The second option was a software overlay, which would integrate with existing technology throughout the buildings to create a central command and control centre where managers could use data points to improve efficiency.
The solution. Although the industry was not embracing smart building technology during that period, the option of installing software to integrate the systems was more affordable and attractive to Smith. In early 2011, Microsoft rolled out a pilot using three vendors at 13 buildings within its corporate headquarters to simultaneously test how the software would integrate and improve operations.
“The software was seamless to occupants and a fraction of the cost,” Smith says. He points out that all the data already existed on campus, but the company wasn’t doing anything with it. “We overwrote it, we deleted it, maybe saved it for 30, 45 days, but we never leveraged it,” he says.
The system works by combining equipment-level data, including information from energy meters, from the building management system servers to a central cloud server. Other information, such as how many occupants are in a building and the building type, feed in from Microsoft’s existing software. A series of analytics are run on the various data points to determine what outputs to display to operators. Engineers can read the information on any smart device or via the central command center. The data is output in a variety of logs and charts that show operators exactly when and where a fault occurs or an alarm goes off, for example, or can predict when something is about to fail. The information is aggregated via a combination of cloud technology, Microsoft’s servers, and the third-party vendor servers.
The team built a central command and control centre, known as the Redmond Operations Center, where they now monitor their assets throughout the campus. In turn, they can effectively perform a number of other tasks and save on maintenance and labour costs, as well tailor the campus to the needs of the occupants.
With this system, the team is connected to 2 million data points across its portfolio, and collects half a billion data transactions every 24 hours through graphics, charts, and trending reports available at their fingertips. “The impact of the amount of data that we’re able to sift through and leverage is changing the way we manage our buildings. It’s changing the way we operate,” says Smith.
That pilot phase ended about a year later in early 2012, and Microsoft awarded the full deployment to ICONICS. It then began rolling the smart building technology out across the entire campus, which is an ongoing process.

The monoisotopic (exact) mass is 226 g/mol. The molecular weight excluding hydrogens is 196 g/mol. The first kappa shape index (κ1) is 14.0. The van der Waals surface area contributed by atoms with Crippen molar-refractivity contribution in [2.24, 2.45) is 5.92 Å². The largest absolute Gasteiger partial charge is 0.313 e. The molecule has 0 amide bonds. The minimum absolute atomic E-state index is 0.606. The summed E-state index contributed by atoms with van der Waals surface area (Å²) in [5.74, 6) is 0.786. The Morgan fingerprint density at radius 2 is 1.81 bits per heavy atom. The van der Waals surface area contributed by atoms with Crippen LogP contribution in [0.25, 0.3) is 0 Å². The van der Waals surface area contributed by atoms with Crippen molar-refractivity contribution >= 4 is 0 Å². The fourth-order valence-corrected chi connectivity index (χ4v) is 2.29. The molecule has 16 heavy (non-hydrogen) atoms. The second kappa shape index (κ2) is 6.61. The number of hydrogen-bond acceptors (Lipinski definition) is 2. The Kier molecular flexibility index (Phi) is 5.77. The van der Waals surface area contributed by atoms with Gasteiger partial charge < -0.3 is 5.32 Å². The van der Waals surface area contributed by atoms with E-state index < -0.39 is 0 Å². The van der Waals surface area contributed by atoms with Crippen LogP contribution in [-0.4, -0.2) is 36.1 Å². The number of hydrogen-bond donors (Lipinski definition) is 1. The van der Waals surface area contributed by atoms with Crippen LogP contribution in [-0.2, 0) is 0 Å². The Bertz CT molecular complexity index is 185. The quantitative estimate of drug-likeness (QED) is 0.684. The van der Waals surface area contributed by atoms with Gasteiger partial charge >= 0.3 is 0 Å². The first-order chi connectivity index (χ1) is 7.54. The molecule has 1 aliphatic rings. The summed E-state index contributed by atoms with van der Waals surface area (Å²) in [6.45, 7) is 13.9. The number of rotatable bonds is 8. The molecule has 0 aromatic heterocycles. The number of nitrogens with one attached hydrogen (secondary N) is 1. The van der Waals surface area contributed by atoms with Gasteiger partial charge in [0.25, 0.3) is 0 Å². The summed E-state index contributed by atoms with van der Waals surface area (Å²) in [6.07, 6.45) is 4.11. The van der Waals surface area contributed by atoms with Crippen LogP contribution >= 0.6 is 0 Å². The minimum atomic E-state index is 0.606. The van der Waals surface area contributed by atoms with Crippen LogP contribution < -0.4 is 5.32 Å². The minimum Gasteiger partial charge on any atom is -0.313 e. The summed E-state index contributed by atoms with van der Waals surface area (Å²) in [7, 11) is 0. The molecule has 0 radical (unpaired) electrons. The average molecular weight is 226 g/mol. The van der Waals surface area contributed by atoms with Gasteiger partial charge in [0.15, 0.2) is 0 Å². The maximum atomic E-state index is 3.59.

Systems management. With smart building technology, Microsoft was able to focus more closely on alarm management, energy management, and fault detection and diagnosis. With an array of maintenance alarms going off in buildings around campus, engineers needed a way to determine which were of highest importance. Software within the smart building portfolio can help classify this. When it comes to energy, an unoccupied building may have the lights or air conditioning system on, creating inefficiencies. The technology now helps determine traffic patterns and establish which buildings have occupants and where.
One of the critical features of the new system involves using data for fault detection, Smith says. Previously, when a piece of equipment or a system in a building was going bad, engineers wouldn’t know about the problem until it actually failed. Now that the equipment is online and can be monitored remotely, equipment can be fixed quickly: “Roughly 48 percent of the faults we’re finding we can fix in 60 seconds or less.” The other 52 percent of the time, Smith explains someone is physically deployed to fix the issue.
Before the project, engineers were walking around the different buildings, performing manual inspections. “We were only spending about 20 percent of our time truly doing the engineering work that’s our core priority,” notes Smith. But the smart campus initiative has turned that process around entirely. “Because we have all the data at our fingertips, we get to do the engineering that we’ve always wanted to.”
When it comes to fire and life safety systems, Smith notes that the smart campus is streamlining the way the company remains compliant with regulations. For example, the National Fire Protection Association requires fire extinguishers to be inspected to ensure that pressure levels are correct. “We have 8,500 fire extinguishers…and I used to have somebody walking around the campus with a punch card, inspecting each one,” he says. “So we actually put our fire extinguishers on the network.” Each one is now equipped with a sensor that monitors the pressure level, and also sends an alert if the cylinder is removed from the wall or someone blocks it with a piece of furniture.
The Internet of Things
With every smart building comes a host of cybersecurity concerns. The Internet of Things (IoT), the ever-expanding web of devices with wireless connectivity, is at play in smart buildings. Wireless connectivity is what allows sensors and other devices to feed into the smart building systems, and allows the data to be leveraged in meaningful and intelligent ways. But experts warn that with that power comes great responsibility.
Cybersecurity. “Network vulnerability, security, and access are just as important in a building operational context as they are for any of the other business services that are IT-based that we’re seeing across multiple industries today,” says Granderson.
When these devices were made by the manufacturer, they weren’t necessarily built with security in mind, says John Steven, internal chief technology officer at Cigital, a consulting firm that specializes in application and software security. “These new devices add to the attack surface considerably–they’re physically accessible,” he says, adding that securing such devices is difficult and expensive.